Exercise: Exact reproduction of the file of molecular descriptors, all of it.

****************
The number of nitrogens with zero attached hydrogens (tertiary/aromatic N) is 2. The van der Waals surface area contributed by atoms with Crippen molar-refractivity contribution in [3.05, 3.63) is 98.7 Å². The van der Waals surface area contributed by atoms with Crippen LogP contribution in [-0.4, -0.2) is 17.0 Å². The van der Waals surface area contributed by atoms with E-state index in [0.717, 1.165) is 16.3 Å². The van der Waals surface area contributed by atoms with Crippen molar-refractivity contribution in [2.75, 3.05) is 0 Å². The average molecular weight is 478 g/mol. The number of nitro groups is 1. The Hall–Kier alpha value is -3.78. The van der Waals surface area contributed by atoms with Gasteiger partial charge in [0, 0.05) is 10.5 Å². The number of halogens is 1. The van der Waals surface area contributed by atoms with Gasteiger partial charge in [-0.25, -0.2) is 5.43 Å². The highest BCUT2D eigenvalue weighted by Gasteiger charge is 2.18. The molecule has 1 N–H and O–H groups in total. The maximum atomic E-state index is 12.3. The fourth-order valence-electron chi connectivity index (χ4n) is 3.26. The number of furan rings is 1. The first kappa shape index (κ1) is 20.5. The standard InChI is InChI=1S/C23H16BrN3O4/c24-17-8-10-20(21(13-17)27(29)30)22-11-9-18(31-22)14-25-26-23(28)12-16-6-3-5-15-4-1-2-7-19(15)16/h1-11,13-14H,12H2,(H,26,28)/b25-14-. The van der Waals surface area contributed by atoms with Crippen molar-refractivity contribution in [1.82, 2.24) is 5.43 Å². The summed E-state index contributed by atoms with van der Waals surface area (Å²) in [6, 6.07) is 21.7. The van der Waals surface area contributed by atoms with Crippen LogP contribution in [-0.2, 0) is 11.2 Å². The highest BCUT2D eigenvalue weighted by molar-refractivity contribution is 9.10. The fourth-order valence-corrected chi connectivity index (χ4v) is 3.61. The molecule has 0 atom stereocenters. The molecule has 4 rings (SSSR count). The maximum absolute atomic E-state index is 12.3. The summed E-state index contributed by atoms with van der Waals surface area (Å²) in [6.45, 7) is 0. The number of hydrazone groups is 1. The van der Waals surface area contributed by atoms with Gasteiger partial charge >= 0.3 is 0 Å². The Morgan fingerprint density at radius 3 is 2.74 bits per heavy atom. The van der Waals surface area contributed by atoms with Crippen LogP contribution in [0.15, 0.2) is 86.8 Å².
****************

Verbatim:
The number of nitrogens with zero attached hydrogens (tertiary/aromatic N) is 2. The van der Waals surface area contributed by atoms with Crippen molar-refractivity contribution in [3.05, 3.63) is 98.7 Å². The van der Waals surface area contributed by atoms with Crippen LogP contribution in [-0.4, -0.2) is 17.0 Å². The van der Waals surface area contributed by atoms with E-state index in [0.717, 1.165) is 16.3 Å². The van der Waals surface area contributed by atoms with Crippen molar-refractivity contribution in [2.75, 3.05) is 0 Å². The average molecular weight is 478 g/mol. The number of nitro groups is 1. The Hall–Kier alpha value is -3.78. The van der Waals surface area contributed by atoms with Gasteiger partial charge in [0, 0.05) is 10.5 Å². The number of halogens is 1. The van der Waals surface area contributed by atoms with Gasteiger partial charge in [-0.25, -0.2) is 5.43 Å². The highest BCUT2D eigenvalue weighted by Gasteiger charge is 2.18. The molecule has 1 N–H and O–H groups in total. The maximum atomic E-state index is 12.3. The fourth-order valence-electron chi connectivity index (χ4n) is 3.26. The number of furan rings is 1. The first kappa shape index (κ1) is 20.5. The standard InChI is InChI=1S/C23H16BrN3O4/c24-17-8-10-20(21(13-17)27(29)30)22-11-9-18(31-22)14-25-26-23(28)12-16-6-3-5-15-4-1-2-7-19(15)16/h1-11,13-14H,12H2,(H,26,28)/b25-14-. The van der Waals surface area contributed by atoms with Crippen molar-refractivity contribution in [1.82, 2.24) is 5.43 Å². The summed E-state index contributed by atoms with van der Waals surface area (Å²) in [6, 6.07) is 21.7. The van der Waals surface area contributed by atoms with Crippen LogP contribution in [-0.2, 0) is 11.2 Å². The highest BCUT2D eigenvalue weighted by molar-refractivity contribution is 9.10. The fourth-order valence-corrected chi connectivity index (χ4v) is 3.61. The molecule has 0 atom stereocenters. The molecule has 4 rings (SSSR count). The maximum absolute atomic E-state index is 12.3. The summed E-state index contributed by atoms with van der Waals surface area (Å²) in [6.45, 7) is 0. The number of hydrazone groups is 1. The van der Waals surface area contributed by atoms with Gasteiger partial charge >= 0.3 is 0 Å². The Morgan fingerprint density at radius 3 is 2.74 bits per heavy atom. The van der Waals surface area contributed by atoms with Crippen LogP contribution in [0.15, 0.2) is 86.8 Å².